Announcements

Job offersmore »

Tweeting Growers

Top 5 - yesterday

Top 5 - last week

Top 5 - last month

Exchange ratesmore »




Indian growers explore hydroponics at Chennai market

Suresh Pawar grows strawberries in Mahabaleshwar. The 39-year-old farmer works on his roughly 2.5 acres of land everyday, and is doing pretty well for himself. Like any entrepreneur, however, he has ambitions, and has set his eyes down South — Chennai in particular — to fulfil them.

He has been supplying strawberries — “around 500 kilograms a day,” he says — to Chennai for the past two years, but has been looking for a chance to visit the city and see what really happens to his produce once it leaves his farm. The firm he’s tied up with, city-based supply and retail chain SunnyBee, has finally arranged for him to do so, along with around 75 other farmers from various states across the country.

The prices aren’t being set by SunnyBee, but by the farmer bringing in the produce. In fact, the firm plays a role lesser than that of a middleman: setting up the stalls, managing the billing counter, and otherwise staying out of the way as the farmers go about their business, interacting with customers one on one. To make matters operationally easier, “no two farmers will be selling the same produce, though one farmer can definitely bring in more than one kind of vegetable to sell,” says Dasari.

There are over 150 different kinds of crop set to be on sale, besides microgreens and a hydroponics stall. Kale, Italian basil, varieties of lettuce and more, all hydroponically grown, will be put up on offer by Chennai-based hydroponics firm Future Farms. Some at-home hydroponics kits might also be on offer.

“We don’t know too much about microgreens yet in Chennai, because nobody sells it,” adds Dasari, “We’ll be having a couple of people from a firm called Living Greens displaying their crop to the Chennai public as well.”

Read more at The Hindu (Meghna Majumdar)

Publication date: 1/19/2018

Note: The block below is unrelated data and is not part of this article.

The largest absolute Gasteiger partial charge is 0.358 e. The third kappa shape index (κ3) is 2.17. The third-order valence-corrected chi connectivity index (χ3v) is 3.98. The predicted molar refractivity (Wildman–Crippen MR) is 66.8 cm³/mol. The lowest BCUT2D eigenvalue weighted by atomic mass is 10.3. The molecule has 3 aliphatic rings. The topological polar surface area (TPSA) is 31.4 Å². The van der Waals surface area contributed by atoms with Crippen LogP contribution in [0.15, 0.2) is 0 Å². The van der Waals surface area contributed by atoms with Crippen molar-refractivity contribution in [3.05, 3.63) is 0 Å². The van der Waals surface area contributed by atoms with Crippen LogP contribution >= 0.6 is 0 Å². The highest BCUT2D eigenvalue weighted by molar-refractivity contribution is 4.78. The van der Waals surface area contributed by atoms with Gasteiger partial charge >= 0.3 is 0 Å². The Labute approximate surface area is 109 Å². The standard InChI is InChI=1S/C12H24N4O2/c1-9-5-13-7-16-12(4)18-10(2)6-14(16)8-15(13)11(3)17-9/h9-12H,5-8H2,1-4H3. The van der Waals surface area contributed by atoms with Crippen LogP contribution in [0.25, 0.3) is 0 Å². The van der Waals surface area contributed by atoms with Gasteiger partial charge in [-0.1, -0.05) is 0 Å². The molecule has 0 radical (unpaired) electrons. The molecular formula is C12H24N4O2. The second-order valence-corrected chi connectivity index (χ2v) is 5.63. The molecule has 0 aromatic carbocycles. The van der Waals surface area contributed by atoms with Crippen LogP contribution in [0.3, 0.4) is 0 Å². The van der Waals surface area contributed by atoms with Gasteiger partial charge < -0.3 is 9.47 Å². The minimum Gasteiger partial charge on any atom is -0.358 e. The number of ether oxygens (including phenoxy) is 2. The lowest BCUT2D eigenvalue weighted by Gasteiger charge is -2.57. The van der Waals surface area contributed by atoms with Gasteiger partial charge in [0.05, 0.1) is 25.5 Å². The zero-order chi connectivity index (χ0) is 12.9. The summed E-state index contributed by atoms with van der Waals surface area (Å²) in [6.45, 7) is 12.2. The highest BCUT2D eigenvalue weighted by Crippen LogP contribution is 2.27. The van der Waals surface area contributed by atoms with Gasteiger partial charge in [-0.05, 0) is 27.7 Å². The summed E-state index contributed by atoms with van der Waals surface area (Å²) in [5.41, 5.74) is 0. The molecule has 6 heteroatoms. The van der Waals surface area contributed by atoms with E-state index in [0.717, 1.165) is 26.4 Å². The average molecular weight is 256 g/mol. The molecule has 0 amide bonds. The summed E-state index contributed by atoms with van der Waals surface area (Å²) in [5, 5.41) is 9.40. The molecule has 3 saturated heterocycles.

Other news in this sector:

8/14/2018 Four climatic zones in organic greenhouse Reichenau-Gemüse
8/14/2018 Project calls for women entrepreneurs in Africa to build intelligence network
8/13/2018 North Alabama man grows tomato that looks like a duck
8/13/2018 Kenya: Wheat grower switches to greenhouse tomatoes
8/13/2018 Slovakia: Coating helps tomatoes get through hot summers
8/10/2018 CAN (ON): Local grocers carry produce from new greenhouse tomato grower
8/10/2018 US (NE): Immigrant workers arrested at tomato greenhouse
8/10/2018 Video: Educational organic greenhouse trials cucumber cultivation
8/9/2018 "I'd rather it's too dry than too wet, but this is too much"
8/9/2018 New Zealand: Young Growers to face off in final
8/9/2018 "Rootstocks: the most common thing in organic pepper cultivation"
8/8/2018 Sweden: Former wood factory transformed into vertical farm
8/8/2018 Dutch lettuce grower installs LEDs in 29,000 m² greenhouse
8/8/2018 US: "Horticulture industry’s age problem bigger than you think"
8/8/2018 US (OK): Beggs couple pioneers in aquaponic farming
8/7/2018 "Our mini pepper acreage doubles every year"
8/7/2018 US (NH): Extending the strawberry growing season
8/6/2018 Quantifying hand-harvested produce and its growing conditions
8/6/2018 Government helps young Canadians gain experience on the farm
8/6/2018 Pick up for free: 6 million snack tomatoes